Her natural style, which is aggressive and unstructured, can be a bit terrifying when she's not at the top of her game. Her center-back partner, Becky Sauerbrunn, brings a much more naturally conservative and structured style that is a bit easier to feel at ease with. However, against the Swedes, Johnston's brand of aggressive chaos was highly effective at disrupting opposition moves, and what the team needed more than anything.
The fact that the US runs without a true holding midfielder means that space can develop between the defense and midfield, and the quick, powerful Johnston repeatedly stepped up from her line to bust up opposition attacks in precisely this space. She came out to win headers and chase down attackers outside of her "lane" as it were. Going the other direction, she did the same, surging forth beyond the midfield line with the ball at her feet and disrupitng the comfortable shape of Sweden's defenses. That kind of fluidity and movement is exactly what we needed to be less predictable, and she was the only one in a US jersey providing it.
I highlighted her in my preview as a potential breakout star, and I think we'll only continue to see more from her as she grows into the role and feeds off of the confidence she has right now.
The US absolutely should've lost this game, and I'm surprised people aren't talking about it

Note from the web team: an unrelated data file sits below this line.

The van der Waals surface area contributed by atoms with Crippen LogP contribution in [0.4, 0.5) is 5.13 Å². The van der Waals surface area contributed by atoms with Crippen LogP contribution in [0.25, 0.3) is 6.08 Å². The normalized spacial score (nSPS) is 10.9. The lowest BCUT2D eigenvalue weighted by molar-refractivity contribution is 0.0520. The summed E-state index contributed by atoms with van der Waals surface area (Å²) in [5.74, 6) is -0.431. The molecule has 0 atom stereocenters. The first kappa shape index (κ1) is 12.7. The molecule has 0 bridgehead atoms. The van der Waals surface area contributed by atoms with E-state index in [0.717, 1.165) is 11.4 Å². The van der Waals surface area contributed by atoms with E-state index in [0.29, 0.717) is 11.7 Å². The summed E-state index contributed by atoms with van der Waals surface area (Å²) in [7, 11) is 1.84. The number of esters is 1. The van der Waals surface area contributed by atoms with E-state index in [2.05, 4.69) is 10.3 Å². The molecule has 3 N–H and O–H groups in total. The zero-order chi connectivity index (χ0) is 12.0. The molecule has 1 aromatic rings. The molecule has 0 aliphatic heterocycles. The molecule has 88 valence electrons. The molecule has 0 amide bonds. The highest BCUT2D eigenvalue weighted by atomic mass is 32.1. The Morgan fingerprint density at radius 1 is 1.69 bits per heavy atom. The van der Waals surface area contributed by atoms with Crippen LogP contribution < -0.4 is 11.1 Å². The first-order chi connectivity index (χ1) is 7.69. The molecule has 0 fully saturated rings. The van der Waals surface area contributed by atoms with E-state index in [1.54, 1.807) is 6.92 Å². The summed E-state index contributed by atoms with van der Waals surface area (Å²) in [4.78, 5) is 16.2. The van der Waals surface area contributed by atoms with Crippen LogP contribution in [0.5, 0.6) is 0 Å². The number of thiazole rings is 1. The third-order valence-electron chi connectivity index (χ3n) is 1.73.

Sydney Leroux intentionally stuck her elbow/forearm out to block a (potentially) goal-bound shot in the 20th minute. According to the extraordinarily simple Rules of the Game, this should be an automatic red card and a penalty. The likelihood that Sweden bags the penalty is super high, and the likelihood the US would hang on to a draw while a player down seems low to me even if the penalty was missed.
Not only was this incident brushed off in post-match coverage in terms of how impactful it was on the final scoreline, but the sportsmanship angle was entirely ignored. Remember that Luis Suarez's first famous act of villainy was not, in fact, biting a player: it was intentionally using his hands to deny a sure goal. He batted a goal-bound strike away against Ghana in the 2010 World Cup, was duly red-carded, Asamoah Gyan somehow failed to convert the spot-kick, and Uruguay went on to win. From that day, he's been pure footballing evil. I'm not saying I judge Leroux nearly as harshly as I do Suarez, but it surprises me literally no one is talking about it.
Even if we take that one particular incident out of it, I think Sweden had the clearer chances to snatch all three points, notably, when Meghan Klingenberg dramatically cleared a ball off her own line. The diminutive full-back somehow got her head to it but only a very slightly different angle would've had it in the back of the net.
Losing to Sweden is hardly something to be ashamed of, since they're an elite team. Moreover, we've seen the US's primary title-rivals, Germany and France, have struggles all their own. It's just a reminder that there's quite a long way to go in forming a championship-worthy team, and that the US is on the lucky side to be top of its group as things stand.